- a way beaten, formed, or trodden by the feet of persons or animals.
- a narrow walk or way: a path through a garden; a bicycle path.
- a route, course, or track along which something moves: the path of a hurricane.
- a course of action, conduct, or procedure: the path of righteousness.
- Mathematics. a continuous curve that connects two or more points.
- Computers. the sequence of steps that a computer follows in carrying out a routine, as in storing and retrieving a file at a specific location.
- cross one's path, to encounter or meet unexpectedly: Tragedy crossed our path again.
Origin of path
- relating to television or radio signals that travel by more than one route from a transmitter and arrive at slightly different times, causing ghost images or audio distortion
- a road or way, esp a narrow trodden track
- a surfaced walk, as through a garden
- the course or direction in which something movesthe path of a whirlwind
- a course of conductthe path of virtue
- computing the directions for reaching a particular file or directory, as traced hierarchically through each of the parent directories usually from the root; the file or directoryand all parent directories are separated from one another in the path by slashes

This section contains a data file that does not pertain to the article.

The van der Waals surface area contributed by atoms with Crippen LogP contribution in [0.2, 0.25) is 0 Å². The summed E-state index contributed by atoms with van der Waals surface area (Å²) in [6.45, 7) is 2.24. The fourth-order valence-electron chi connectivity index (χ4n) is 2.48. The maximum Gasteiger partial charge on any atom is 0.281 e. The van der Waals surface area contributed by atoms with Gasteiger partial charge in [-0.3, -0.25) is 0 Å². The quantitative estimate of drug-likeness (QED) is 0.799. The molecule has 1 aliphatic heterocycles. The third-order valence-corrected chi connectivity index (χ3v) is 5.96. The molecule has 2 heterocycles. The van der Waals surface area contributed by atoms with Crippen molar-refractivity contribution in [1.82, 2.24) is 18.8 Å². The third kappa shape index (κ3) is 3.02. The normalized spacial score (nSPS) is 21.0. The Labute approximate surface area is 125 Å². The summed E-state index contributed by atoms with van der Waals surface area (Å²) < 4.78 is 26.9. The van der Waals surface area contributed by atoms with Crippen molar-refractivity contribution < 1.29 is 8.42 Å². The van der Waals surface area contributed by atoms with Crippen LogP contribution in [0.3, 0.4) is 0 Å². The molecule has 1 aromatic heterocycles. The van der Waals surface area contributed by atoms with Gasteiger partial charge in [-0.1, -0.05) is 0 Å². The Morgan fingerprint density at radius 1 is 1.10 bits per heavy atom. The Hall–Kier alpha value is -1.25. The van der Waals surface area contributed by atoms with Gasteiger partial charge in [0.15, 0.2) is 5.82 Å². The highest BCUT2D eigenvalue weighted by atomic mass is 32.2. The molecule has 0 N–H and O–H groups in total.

Word Origin and History for multipath
Old English paþ, pæþ "path, track," from West Germanic *patha- (cf. Old Frisian path, Middle Dutch pat, Dutch pad, Old High German pfad, German Pfad "path"), of unknown origin. The original initial -p- in a Germanic word is an etymological puzzle. Watkins says the word is "probably borrowed (? via Scythian) from Iranian *path-," from PIE root *pent- "to tread, go, pass" (cf. Avestan patha "way;" see find (v.)), but this is too much of a stretch for OED and others. In Scotland and Northern England, commonly a steep ascent of a hill or in a road.
Idioms and Phrases with multipath
see beat a path to someone's door; cross someone's path; lead down the garden path; least resistance, path of; on the warpath.